Approach Food the Mediterranean Way
Rich in flavor, heart-healthy fiber, omega-3 fatty acids, and antioxidants, the Mediterranean style of cooking has proven to be beneficial for people with diabetes—and for good reason. This delicious diet of fruits, vegetables, lean meats, and whole-grains can help lower blood pressure, glucose levels, and risk for heart disease without cutting out amazing taste. Based on traditional recipes from Italy, Greece, Egypt, Morocco, as well as Turkey, Algeria, and more, The Mediterranean Diabetes Cookbook: A Flavorful, Low-Fat, Heart-Healthy Approach to Cooking (American Diabetes Association/March 2010) by Amy Riolo is filled with over 200 healthful and delicious recipes.
Riolo, a food historian, food writer, cooking consultant and instructor, and internationally recognized cookbook author, wrote this book with love and first-hand knowledge about how a diabetes diagnosis drastically changes one’s life. When her mother was diagnosed with type 2 diabetes, Riolo noticed an emphasis on what to avoid eating. “She was handed a generic diet…No one ever took into consideration what she enjoyed eating…” Fueled with the desire to banish watered-down recipes, Riolo’s The Mediterranean Diabetes Cookbook is filled with dishes that everyone will love—diabetes or not.
The recipes in The Mediterranean Diabetes Cookbook are easy to prepare for a simple dinner at home or for entertaining friends and family. There is even a section devoted to sumptuous desserts like Pineapple Tiramisu and Baked Egyptian Pumpkin Pudding.
Each recipe includes time-saving tips, cultural and historical background of the recipe's origin, concise preparation instructions, and food-related information that promote a diabetes-friendly and healthy attitude towards food. At the end of each recipe, a section called the "Healthy Living Tradition" lists the caloric exchanges and breaks down the amounts of fats, carbohydrates, sugars, and proteins in the dish to encourage readers to make better, more meaningful choices in their diet and lifestyle.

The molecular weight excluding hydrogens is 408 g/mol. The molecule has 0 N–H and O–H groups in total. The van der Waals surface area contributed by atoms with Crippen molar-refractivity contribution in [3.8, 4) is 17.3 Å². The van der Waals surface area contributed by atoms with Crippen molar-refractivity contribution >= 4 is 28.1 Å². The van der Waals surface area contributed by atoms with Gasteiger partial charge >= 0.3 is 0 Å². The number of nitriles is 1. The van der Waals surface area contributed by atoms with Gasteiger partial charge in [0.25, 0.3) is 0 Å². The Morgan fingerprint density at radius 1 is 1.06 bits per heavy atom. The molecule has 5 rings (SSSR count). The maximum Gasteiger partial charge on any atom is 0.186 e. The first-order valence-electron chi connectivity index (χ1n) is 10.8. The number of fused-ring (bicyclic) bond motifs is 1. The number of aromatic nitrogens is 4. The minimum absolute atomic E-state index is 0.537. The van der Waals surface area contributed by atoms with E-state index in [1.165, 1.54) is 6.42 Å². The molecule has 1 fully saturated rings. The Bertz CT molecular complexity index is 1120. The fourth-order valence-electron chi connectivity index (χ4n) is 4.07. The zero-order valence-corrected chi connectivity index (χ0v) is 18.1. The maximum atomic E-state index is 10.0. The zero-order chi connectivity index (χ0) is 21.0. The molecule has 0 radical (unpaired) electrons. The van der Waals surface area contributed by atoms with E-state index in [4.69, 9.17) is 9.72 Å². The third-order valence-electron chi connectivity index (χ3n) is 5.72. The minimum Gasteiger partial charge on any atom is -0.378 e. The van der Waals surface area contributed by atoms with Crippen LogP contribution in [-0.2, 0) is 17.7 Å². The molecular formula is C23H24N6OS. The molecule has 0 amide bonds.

An example of the delectable dishes included in The Mediterranean Diabetes Cookbook is:
Sicilian Swordfish and Eggplant Bundles (Involtini de Pesce Spade e Melanzane)
Swordfish and eggplant are culinary ingredients that Sicilians inherited when they were under Arab rule. Before the arrival of the Arabs, swordfish was not eaten because of its reputation as being extremely difficult to catch. Sicilian fishermen learned how to catch swordfish from the Arabs. Even today, Sicilian fisherman use Arabic words instead of Italian ones when fishing. Serve this delightful dish with Baby Artichokes with Herb Sauce.
1 medium eggplant, sliced lengthwise into paper-thin slices
2 Tbsp extra-virgin olive oil, divided
2 cloves garlic, minced
1 cup chopped boxed tomatoes
1 cup strained boxed tomatoes
2 Tbsp freshly chopped basil
2 Tbsp pine nuts
1/2 tsp sea salt, divided
1/8 tsp freshly grated pepper
Dash crushed red pepper flakes
2 boneless swordfish fillets (3/4 lb total)
- Preheat broiler. Place eggplant slices on a baking sheet. Brush with 1 Tbsp olive oil, and bake for a few minutes until tender and cooked through. Remove from oven, and set aside.